For Milligan, the cancellation of graduation was very sad because she is a first generation college student. “Graduation itself was a really big thing for me, and being able to have my parents come to my university and see where I’ve been living and see my professors was really a big thing for me, so not having that was really hard,” she said. 


For Wood, celebrating the end of his college career with his family and friends was also a big deal. “I was really looking forward to all of my housemates' families being here and all of us meeting each other, my parents meeting my housemates, and all of us hanging out and, honestly just drinking together and eating together and enjoying our last week celebrating together during that week after finals are over.”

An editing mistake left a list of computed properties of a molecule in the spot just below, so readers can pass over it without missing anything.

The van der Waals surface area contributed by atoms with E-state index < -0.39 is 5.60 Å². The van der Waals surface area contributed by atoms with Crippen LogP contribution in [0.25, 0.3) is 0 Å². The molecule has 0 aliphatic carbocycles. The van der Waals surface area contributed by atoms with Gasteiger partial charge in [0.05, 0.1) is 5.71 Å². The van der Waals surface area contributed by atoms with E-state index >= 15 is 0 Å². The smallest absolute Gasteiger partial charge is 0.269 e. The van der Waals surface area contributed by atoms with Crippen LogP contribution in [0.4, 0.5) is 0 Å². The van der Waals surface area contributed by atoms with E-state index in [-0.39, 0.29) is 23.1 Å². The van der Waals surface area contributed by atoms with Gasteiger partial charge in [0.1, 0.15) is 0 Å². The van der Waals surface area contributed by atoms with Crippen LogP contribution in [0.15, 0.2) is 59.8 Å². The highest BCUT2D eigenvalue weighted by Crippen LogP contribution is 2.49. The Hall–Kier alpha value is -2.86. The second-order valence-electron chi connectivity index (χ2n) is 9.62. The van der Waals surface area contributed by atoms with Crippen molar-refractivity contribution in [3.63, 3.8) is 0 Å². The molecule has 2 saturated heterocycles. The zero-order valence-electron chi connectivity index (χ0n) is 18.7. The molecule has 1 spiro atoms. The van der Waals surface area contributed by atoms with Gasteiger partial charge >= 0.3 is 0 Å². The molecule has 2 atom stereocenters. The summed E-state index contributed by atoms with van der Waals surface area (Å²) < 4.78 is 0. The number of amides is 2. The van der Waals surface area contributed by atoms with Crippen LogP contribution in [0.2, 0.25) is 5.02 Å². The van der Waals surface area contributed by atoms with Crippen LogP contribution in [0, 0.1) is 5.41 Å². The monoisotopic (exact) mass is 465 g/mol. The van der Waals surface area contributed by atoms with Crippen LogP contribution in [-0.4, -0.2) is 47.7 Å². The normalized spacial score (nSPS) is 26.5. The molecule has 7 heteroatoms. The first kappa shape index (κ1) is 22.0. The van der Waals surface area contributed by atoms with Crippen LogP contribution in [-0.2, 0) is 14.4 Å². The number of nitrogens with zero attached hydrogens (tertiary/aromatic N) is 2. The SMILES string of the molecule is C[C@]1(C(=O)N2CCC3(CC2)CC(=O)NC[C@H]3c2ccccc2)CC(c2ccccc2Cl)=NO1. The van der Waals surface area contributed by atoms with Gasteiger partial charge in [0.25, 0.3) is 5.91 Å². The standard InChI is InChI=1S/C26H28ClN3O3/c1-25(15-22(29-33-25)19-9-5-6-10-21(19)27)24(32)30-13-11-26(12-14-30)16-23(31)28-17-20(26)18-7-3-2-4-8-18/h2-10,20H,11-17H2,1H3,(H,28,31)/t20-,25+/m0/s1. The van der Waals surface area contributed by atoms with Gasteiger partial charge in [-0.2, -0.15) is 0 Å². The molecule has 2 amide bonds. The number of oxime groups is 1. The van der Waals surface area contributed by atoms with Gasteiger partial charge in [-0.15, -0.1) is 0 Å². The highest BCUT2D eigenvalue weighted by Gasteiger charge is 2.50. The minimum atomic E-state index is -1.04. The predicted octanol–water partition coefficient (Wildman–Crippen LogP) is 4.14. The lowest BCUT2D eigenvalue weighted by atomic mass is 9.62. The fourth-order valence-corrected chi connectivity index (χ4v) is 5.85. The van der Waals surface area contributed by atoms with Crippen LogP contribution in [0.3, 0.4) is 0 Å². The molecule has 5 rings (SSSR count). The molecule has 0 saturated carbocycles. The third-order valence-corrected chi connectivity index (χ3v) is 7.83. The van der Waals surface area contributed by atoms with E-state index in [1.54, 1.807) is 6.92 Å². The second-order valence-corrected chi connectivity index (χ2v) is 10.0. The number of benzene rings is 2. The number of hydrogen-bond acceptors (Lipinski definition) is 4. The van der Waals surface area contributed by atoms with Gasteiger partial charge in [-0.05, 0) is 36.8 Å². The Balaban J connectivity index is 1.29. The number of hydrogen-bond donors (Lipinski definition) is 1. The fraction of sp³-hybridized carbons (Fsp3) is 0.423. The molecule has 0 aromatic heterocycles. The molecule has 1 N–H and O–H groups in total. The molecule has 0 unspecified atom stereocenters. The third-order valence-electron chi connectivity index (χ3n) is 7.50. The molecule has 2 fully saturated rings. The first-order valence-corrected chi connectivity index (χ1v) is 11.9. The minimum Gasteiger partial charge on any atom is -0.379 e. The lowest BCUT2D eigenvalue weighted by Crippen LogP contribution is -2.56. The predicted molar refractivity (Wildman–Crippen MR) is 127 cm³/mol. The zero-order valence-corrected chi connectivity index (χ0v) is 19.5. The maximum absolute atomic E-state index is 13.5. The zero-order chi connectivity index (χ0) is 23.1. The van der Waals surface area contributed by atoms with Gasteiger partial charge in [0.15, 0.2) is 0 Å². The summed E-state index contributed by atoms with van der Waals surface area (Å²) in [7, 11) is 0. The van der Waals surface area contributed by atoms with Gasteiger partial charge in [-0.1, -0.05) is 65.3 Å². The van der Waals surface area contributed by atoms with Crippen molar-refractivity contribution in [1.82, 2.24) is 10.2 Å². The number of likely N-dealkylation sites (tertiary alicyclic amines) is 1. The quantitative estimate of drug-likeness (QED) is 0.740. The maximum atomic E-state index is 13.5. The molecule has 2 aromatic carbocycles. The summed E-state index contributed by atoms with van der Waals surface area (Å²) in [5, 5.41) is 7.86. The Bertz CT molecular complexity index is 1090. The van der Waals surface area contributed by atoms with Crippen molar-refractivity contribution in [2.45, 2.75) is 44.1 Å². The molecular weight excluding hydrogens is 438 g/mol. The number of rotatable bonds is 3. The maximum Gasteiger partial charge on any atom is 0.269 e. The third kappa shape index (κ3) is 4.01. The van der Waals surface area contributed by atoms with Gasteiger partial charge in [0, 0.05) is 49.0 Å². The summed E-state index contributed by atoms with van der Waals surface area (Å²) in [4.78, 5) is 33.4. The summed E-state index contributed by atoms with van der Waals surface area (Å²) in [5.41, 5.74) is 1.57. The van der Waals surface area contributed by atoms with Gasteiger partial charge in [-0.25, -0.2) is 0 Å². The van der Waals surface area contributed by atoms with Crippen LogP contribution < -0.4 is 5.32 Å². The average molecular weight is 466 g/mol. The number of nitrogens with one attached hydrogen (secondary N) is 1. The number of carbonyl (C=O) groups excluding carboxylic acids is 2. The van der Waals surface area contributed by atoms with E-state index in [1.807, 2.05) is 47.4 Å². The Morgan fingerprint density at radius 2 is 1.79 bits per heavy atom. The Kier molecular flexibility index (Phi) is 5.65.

For graduating seniors, the task of completing a project that is meant to be the cumulation of their time in college in the midst of a global crisis is no small feat. Many have had to work around lack of access to library and lab materials, as well as the end of year showcases that were intended to be the bulk of their thesis presentations. All seniors have had to juggle transitioning to working online with the stress of entering the workforce in an uncertain economy. The difficulty of the circumstances does not affect everyone in the same way, but those interviewed reported that they would continue to march on in the face of uncertainty.